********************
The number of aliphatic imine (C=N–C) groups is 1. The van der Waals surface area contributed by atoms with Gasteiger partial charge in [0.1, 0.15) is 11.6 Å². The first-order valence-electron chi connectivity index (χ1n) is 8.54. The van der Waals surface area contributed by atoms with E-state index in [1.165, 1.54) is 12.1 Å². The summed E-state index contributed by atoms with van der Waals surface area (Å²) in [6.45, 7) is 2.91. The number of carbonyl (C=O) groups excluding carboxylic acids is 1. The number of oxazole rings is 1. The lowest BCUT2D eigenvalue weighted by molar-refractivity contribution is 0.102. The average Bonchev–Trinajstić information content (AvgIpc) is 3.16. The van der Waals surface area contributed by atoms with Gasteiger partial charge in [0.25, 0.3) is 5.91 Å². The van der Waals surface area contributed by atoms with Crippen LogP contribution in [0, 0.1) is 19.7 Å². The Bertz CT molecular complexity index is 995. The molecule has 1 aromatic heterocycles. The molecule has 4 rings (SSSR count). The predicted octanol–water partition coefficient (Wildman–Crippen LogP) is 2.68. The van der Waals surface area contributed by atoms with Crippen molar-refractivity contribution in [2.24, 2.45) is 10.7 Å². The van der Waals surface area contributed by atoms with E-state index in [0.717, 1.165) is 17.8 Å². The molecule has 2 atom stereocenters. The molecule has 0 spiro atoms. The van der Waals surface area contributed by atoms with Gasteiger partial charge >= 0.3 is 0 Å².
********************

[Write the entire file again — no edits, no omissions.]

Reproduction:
The number of aliphatic imine (C=N–C) groups is 1. The van der Waals surface area contributed by atoms with Gasteiger partial charge in [0.1, 0.15) is 11.6 Å². The first-order valence-electron chi connectivity index (χ1n) is 8.54. The van der Waals surface area contributed by atoms with E-state index in [1.165, 1.54) is 12.1 Å². The summed E-state index contributed by atoms with van der Waals surface area (Å²) in [6.45, 7) is 2.91. The number of carbonyl (C=O) groups excluding carboxylic acids is 1. The number of oxazole rings is 1. The lowest BCUT2D eigenvalue weighted by molar-refractivity contribution is 0.102. The average Bonchev–Trinajstić information content (AvgIpc) is 3.16. The van der Waals surface area contributed by atoms with Gasteiger partial charge in [0.25, 0.3) is 5.91 Å². The van der Waals surface area contributed by atoms with Crippen LogP contribution in [0, 0.1) is 19.7 Å². The Bertz CT molecular complexity index is 995. The molecule has 1 aromatic heterocycles. The molecule has 4 rings (SSSR count). The predicted octanol–water partition coefficient (Wildman–Crippen LogP) is 2.68. The van der Waals surface area contributed by atoms with Crippen molar-refractivity contribution in [2.24, 2.45) is 10.7 Å². The van der Waals surface area contributed by atoms with E-state index in [0.717, 1.165) is 17.8 Å². The molecule has 2 atom stereocenters. The molecule has 0 spiro atoms. The van der Waals surface area contributed by atoms with Gasteiger partial charge >= 0.3 is 0 Å².